Bill to expand gun laws passes Minn., House committeeA bill that would expand the rights of people to use deadly force to defend themselves if they feel they are in imminent danger passed a House public safety committee Thursday despite opposition from some law enforcement, including an assistant police chief who called one provision "a recipe for disaster."
By: Amy Forliti, Associated Press
ST. PAUL — A bill that would expand the rights of people to use deadly force to defend themselves if they feel they are in imminent danger passed a House public safety committee Thursday despite opposition from some law enforcement, including an assistant police chief who called one provision "a recipe for disaster."
Rep. Tony Cornish, a Good Thunder Republican and the bill's author, said the legislation gives a person in a home, car, tent or other dwelling the legal right to decide how much force should be required to defend oneself.
"This bill does not allow you to kill somebody without reason," he said.
The measure passed by a 10-7 vote after some debate. The room in the State Office Building was packed with both opponents and supporters of the bill. They wore stickers with the message "Stop 'Shoot First'" and buttons reading "Self defense is a human right" — depending on their causes.
After the hearing, Cornish told reporters: "In Minnesota, conservative Republicans and forward thinkers don't believe in waiting for a tragedy to act."
The bill now heads to the House judiciary committee.
Supporters of the measure say it allows law-abiding citizens to stand their ground. Those against the bill call it confusing and overly broad.
Also, opponents say, the measure is based on the "subjective" opinion of a person acting in self-defense rather than what a "reasonable person" would do. And they say it would allow deadly force even if someone enters a home by mistake.
"I find no common sense at all about this bill," Rep. Rena Moran, DFL-St. Paul, said before the vote.
Rep. John Kriesel, R-Cottage Grove, said it's his duty as a father and husband to protect his family and that the bill would deter criminals.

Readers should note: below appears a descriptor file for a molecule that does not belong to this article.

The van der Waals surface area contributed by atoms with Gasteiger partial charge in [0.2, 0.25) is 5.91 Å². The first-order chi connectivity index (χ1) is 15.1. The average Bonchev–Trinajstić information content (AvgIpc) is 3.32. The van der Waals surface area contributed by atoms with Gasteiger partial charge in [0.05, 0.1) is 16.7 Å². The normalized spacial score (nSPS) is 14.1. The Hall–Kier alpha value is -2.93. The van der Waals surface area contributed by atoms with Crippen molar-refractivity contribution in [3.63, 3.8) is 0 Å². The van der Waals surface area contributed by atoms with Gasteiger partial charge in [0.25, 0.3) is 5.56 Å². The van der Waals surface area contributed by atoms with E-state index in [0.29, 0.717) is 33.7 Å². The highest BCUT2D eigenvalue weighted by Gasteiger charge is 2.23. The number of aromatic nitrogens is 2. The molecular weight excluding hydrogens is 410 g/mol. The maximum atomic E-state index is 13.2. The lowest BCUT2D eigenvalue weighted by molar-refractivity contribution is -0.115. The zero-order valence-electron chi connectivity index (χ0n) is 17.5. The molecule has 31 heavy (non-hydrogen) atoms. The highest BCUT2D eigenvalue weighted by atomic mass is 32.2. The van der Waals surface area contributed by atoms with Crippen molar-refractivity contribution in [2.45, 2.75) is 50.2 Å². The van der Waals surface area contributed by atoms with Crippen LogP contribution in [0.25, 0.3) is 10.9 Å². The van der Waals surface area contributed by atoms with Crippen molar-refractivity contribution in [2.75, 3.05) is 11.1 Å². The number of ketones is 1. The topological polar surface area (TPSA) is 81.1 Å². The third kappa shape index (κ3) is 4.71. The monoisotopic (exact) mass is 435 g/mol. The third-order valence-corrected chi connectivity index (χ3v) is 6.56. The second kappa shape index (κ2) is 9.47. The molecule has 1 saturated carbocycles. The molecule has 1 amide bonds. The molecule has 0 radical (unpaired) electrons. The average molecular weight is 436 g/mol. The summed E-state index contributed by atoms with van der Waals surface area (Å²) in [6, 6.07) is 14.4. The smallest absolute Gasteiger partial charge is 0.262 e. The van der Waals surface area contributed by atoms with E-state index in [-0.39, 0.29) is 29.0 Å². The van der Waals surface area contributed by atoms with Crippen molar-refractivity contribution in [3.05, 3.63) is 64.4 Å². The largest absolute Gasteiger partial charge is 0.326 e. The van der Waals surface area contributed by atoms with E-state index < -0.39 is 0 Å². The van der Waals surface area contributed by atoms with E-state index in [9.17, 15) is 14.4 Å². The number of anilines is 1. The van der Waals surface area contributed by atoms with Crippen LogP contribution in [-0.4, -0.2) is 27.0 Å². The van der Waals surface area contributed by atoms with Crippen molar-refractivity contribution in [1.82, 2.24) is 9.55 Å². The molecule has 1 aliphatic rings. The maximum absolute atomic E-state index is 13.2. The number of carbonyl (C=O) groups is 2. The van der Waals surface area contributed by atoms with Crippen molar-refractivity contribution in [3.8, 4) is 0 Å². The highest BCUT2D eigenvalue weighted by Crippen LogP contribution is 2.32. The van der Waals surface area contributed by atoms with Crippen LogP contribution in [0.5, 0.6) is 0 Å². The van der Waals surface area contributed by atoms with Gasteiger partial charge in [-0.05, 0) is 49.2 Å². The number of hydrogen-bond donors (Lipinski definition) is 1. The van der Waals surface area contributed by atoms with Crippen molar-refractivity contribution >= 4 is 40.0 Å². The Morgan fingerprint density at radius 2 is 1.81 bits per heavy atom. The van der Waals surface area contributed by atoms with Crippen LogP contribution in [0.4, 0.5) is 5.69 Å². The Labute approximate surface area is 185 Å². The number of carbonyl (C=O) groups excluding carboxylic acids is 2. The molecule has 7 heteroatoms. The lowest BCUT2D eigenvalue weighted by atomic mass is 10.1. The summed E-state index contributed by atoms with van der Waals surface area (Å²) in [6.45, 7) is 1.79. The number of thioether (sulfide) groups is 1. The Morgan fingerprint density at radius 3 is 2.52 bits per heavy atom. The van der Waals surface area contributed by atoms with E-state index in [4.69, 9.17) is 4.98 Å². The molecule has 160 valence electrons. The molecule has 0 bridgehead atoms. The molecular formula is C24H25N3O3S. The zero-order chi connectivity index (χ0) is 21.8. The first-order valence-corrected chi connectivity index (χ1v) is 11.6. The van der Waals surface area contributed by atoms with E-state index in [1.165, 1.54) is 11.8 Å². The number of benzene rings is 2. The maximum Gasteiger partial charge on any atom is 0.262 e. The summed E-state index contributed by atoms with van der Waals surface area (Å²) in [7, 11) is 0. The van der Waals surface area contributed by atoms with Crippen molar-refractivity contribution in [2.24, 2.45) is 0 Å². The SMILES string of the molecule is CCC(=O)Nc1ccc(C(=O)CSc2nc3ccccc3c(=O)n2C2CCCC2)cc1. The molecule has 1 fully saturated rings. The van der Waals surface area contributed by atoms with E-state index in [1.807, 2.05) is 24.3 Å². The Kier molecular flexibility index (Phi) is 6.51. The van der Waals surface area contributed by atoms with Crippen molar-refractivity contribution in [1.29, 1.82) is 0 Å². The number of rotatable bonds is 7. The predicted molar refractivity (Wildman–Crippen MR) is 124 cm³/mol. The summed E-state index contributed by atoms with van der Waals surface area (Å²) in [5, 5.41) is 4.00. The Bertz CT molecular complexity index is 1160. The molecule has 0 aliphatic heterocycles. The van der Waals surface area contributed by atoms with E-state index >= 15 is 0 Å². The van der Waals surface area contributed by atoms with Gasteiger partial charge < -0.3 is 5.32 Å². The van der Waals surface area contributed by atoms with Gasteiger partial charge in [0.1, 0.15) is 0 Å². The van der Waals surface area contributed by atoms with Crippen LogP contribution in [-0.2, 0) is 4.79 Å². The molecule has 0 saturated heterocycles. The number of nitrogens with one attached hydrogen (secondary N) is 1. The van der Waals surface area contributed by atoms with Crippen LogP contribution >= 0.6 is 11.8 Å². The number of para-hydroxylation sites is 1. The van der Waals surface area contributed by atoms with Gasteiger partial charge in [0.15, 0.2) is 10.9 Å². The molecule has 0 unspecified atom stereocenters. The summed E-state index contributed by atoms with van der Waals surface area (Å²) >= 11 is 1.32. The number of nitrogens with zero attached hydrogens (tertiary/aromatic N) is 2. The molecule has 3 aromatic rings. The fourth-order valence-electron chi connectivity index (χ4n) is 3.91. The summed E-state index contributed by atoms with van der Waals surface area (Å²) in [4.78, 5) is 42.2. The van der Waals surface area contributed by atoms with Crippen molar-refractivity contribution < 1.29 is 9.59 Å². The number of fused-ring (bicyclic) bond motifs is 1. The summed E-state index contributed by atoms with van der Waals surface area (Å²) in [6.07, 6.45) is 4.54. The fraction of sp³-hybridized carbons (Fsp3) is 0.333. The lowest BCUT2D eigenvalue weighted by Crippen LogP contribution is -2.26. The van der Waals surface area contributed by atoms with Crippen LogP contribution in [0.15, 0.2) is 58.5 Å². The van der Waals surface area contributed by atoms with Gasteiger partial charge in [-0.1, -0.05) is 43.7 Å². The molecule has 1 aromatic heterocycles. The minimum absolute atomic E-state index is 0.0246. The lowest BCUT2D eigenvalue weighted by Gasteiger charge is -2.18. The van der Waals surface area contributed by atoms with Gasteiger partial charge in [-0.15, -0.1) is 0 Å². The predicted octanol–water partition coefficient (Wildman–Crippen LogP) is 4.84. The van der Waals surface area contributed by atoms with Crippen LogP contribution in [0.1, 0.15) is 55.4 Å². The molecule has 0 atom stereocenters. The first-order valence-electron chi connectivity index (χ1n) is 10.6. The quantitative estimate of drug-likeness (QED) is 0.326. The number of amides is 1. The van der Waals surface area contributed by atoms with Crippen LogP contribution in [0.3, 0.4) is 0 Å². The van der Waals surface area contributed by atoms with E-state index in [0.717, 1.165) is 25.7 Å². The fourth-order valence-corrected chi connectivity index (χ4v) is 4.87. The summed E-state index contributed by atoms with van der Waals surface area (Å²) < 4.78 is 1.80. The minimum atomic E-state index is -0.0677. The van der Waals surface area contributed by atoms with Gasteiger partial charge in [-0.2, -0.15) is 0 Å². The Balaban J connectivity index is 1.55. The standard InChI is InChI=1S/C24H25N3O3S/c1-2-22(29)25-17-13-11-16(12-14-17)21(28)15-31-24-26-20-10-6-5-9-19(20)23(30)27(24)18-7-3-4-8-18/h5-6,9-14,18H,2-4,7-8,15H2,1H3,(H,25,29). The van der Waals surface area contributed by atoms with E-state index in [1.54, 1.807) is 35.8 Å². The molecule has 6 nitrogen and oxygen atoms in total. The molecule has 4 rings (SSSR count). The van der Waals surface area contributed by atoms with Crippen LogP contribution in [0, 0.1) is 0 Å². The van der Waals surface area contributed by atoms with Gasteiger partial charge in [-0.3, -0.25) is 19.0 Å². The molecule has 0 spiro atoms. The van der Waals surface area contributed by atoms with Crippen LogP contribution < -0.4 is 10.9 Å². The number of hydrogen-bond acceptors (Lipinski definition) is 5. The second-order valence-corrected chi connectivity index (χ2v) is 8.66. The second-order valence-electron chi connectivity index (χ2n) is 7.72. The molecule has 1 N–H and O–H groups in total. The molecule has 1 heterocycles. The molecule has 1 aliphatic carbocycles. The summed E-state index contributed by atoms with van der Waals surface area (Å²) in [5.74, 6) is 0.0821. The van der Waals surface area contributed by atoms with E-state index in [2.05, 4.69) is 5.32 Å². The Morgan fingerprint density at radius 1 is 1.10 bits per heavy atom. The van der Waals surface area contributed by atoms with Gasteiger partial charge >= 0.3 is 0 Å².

"Don't break into a house and you're not going to get hurt," he said. "It's a novel idea."
Under current law, a person may use deadly force in self-defense when that person reasonably believes there is a threat of great bodily harm or death, or to prevent a felony in one's "place of abode." Cornish's bill would expand the definition of a dwelling to include homes, overnight accommodations, cars, boats and tents.
It also clarifies that an individual does not have a duty to retreat from a threatening situation and presumes that a person who uses deadly force has a reasonable belief of imminent threat.
Dakota County Attorney James Backstrom said the current law is adequate, allowing a person to use deadly force without retreating in the home. When not at home, a person can rightfully use deadly force if he or she also makes an attempt to avoid the threat.
He said with no duty to retreat, dangerous criminals and gang members could be justified in killing someone on the street.
"Do we really want, as a society, to allow a driver who believes he's being threatened with substantial harm in a road rage incident to shoot and kill the other driver rather than calling 911 or simply driving away?" Backstrom said.
Dennis Flaherty, executive director of the Minnesota Police and Peace Officers Association, said that while the measure doesn't allow someone to shoot an officer, police often go to homes uninvited and out of uniform and sometimes enter using "force or stealth."
"Unfortunately this law creates a scenario where we are going to have officers hurt, or perhaps, God forbid, killed," Flaherty said.
Ken Reed, assistant police chief in St. Paul, said expanding the definition of a "dwelling" to include places where kids play, delivery people work and meter readers do their jobs is "a recipe for disaster and a safety issue for our citizens."
But not all in law enforcement were opposed.
Mankato public safety director Todd Miller supported the bill. He said because of cutbacks, he can't promise citizens that police would arrive to a situation in time to protect them. He said citizens also have a responsibility to keep the community safe.
The bill has 35 co-sponsors, including a handful of Democrats. There was no companion bill in the Senate, but Cornish said one was being introduced. A similar bill was rejected in committee in 2008.
Gov. Mark Dayton hasn't seen the legislation.
The measure addresses other gun rights issues as well. Among them, it would require Minnesota to recognize permits to carry issued by all other states. Currently, Minnesota has reciprocity with only 15 other states with laws similar to Minnesota's.
The bill also would require information about mental health commitments to be given to the national database maintained by the FBI whenever someone applies for a permit to buy a gun. That information is currently only provided to the state Bureau of Criminal Apprehension.